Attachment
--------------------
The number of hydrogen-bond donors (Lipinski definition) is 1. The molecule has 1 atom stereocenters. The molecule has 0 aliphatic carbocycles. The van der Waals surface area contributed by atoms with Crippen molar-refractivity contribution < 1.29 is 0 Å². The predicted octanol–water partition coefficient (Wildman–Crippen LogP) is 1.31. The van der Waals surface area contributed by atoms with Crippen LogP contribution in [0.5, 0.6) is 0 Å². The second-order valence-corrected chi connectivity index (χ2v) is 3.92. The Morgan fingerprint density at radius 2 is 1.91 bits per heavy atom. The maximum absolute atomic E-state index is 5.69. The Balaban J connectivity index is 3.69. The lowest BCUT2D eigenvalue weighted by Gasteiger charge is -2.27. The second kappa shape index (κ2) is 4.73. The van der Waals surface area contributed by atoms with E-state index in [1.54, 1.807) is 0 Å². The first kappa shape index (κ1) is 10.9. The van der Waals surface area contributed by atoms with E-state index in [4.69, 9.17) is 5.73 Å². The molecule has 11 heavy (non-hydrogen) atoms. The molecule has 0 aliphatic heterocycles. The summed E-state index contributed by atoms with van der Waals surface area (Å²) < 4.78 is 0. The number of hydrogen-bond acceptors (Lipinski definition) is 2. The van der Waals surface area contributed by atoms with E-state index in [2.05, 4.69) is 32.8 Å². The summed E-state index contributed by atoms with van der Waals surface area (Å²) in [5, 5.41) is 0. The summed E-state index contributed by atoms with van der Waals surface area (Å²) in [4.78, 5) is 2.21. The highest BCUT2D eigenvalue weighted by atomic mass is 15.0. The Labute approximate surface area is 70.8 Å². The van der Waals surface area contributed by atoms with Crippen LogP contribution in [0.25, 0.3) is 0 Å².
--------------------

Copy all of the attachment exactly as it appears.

The number of hydrogen-bond donors (Lipinski definition) is 1. The molecule has 1 atom stereocenters. The molecule has 0 aliphatic carbocycles. The van der Waals surface area contributed by atoms with Crippen molar-refractivity contribution < 1.29 is 0 Å². The predicted octanol–water partition coefficient (Wildman–Crippen LogP) is 1.31. The van der Waals surface area contributed by atoms with Crippen LogP contribution in [0.5, 0.6) is 0 Å². The second-order valence-corrected chi connectivity index (χ2v) is 3.92. The Morgan fingerprint density at radius 2 is 1.91 bits per heavy atom. The maximum absolute atomic E-state index is 5.69. The Balaban J connectivity index is 3.69. The lowest BCUT2D eigenvalue weighted by Gasteiger charge is -2.27. The second kappa shape index (κ2) is 4.73. The van der Waals surface area contributed by atoms with E-state index in [1.54, 1.807) is 0 Å². The first kappa shape index (κ1) is 10.9. The van der Waals surface area contributed by atoms with E-state index in [4.69, 9.17) is 5.73 Å². The molecule has 11 heavy (non-hydrogen) atoms. The molecule has 0 aliphatic heterocycles. The summed E-state index contributed by atoms with van der Waals surface area (Å²) < 4.78 is 0. The number of hydrogen-bond acceptors (Lipinski definition) is 2. The van der Waals surface area contributed by atoms with E-state index in [2.05, 4.69) is 32.8 Å². The summed E-state index contributed by atoms with van der Waals surface area (Å²) in [5, 5.41) is 0. The summed E-state index contributed by atoms with van der Waals surface area (Å²) in [4.78, 5) is 2.21. The highest BCUT2D eigenvalue weighted by atomic mass is 15.0. The Labute approximate surface area is 70.8 Å². The van der Waals surface area contributed by atoms with Crippen LogP contribution in [0.25, 0.3) is 0 Å².